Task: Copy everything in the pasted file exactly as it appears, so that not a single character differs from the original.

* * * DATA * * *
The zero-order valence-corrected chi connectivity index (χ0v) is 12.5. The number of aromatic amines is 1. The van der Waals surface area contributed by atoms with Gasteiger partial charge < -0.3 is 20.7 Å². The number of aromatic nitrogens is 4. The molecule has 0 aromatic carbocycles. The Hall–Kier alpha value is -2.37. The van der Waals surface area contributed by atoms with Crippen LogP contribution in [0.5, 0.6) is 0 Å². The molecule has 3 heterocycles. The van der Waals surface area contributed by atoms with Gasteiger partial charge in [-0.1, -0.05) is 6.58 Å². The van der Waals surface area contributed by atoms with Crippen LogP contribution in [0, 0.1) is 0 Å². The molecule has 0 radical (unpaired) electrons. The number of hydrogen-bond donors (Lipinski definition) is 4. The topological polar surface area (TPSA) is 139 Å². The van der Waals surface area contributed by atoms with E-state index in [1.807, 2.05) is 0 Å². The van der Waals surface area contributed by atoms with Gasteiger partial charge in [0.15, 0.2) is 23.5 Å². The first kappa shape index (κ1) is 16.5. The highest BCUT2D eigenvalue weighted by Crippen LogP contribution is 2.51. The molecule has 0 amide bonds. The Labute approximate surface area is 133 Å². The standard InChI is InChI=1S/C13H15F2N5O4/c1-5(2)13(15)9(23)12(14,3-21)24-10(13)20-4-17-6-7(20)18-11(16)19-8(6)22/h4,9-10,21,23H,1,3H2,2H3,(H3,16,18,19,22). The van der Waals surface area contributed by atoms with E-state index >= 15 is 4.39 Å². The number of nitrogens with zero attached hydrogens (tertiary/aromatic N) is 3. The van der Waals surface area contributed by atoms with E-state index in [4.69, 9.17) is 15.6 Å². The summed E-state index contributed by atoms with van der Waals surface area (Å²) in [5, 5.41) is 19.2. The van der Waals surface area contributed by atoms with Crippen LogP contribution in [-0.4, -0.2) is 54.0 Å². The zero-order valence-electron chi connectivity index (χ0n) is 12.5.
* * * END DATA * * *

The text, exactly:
The zero-order valence-corrected chi connectivity index (χ0v) is 12.5. The number of aromatic amines is 1. The van der Waals surface area contributed by atoms with Gasteiger partial charge < -0.3 is 20.7 Å². The number of aromatic nitrogens is 4. The molecule has 0 aromatic carbocycles. The Hall–Kier alpha value is -2.37. The van der Waals surface area contributed by atoms with Crippen LogP contribution in [0.5, 0.6) is 0 Å². The molecule has 3 heterocycles. The van der Waals surface area contributed by atoms with Gasteiger partial charge in [-0.1, -0.05) is 6.58 Å². The van der Waals surface area contributed by atoms with Crippen LogP contribution in [0, 0.1) is 0 Å². The molecule has 0 radical (unpaired) electrons. The number of hydrogen-bond donors (Lipinski definition) is 4. The topological polar surface area (TPSA) is 139 Å². The van der Waals surface area contributed by atoms with E-state index in [1.807, 2.05) is 0 Å². The van der Waals surface area contributed by atoms with Gasteiger partial charge in [0.15, 0.2) is 23.5 Å². The first kappa shape index (κ1) is 16.5. The highest BCUT2D eigenvalue weighted by Crippen LogP contribution is 2.51. The molecule has 0 amide bonds. The Labute approximate surface area is 133 Å². The standard InChI is InChI=1S/C13H15F2N5O4/c1-5(2)13(15)9(23)12(14,3-21)24-10(13)20-4-17-6-7(20)18-11(16)19-8(6)22/h4,9-10,21,23H,1,3H2,2H3,(H3,16,18,19,22). The van der Waals surface area contributed by atoms with E-state index >= 15 is 4.39 Å². The number of nitrogens with zero attached hydrogens (tertiary/aromatic N) is 3. The van der Waals surface area contributed by atoms with E-state index in [4.69, 9.17) is 15.6 Å². The summed E-state index contributed by atoms with van der Waals surface area (Å²) in [5, 5.41) is 19.2. The van der Waals surface area contributed by atoms with Crippen LogP contribution in [-0.4, -0.2) is 54.0 Å². The zero-order valence-electron chi connectivity index (χ0n) is 12.5.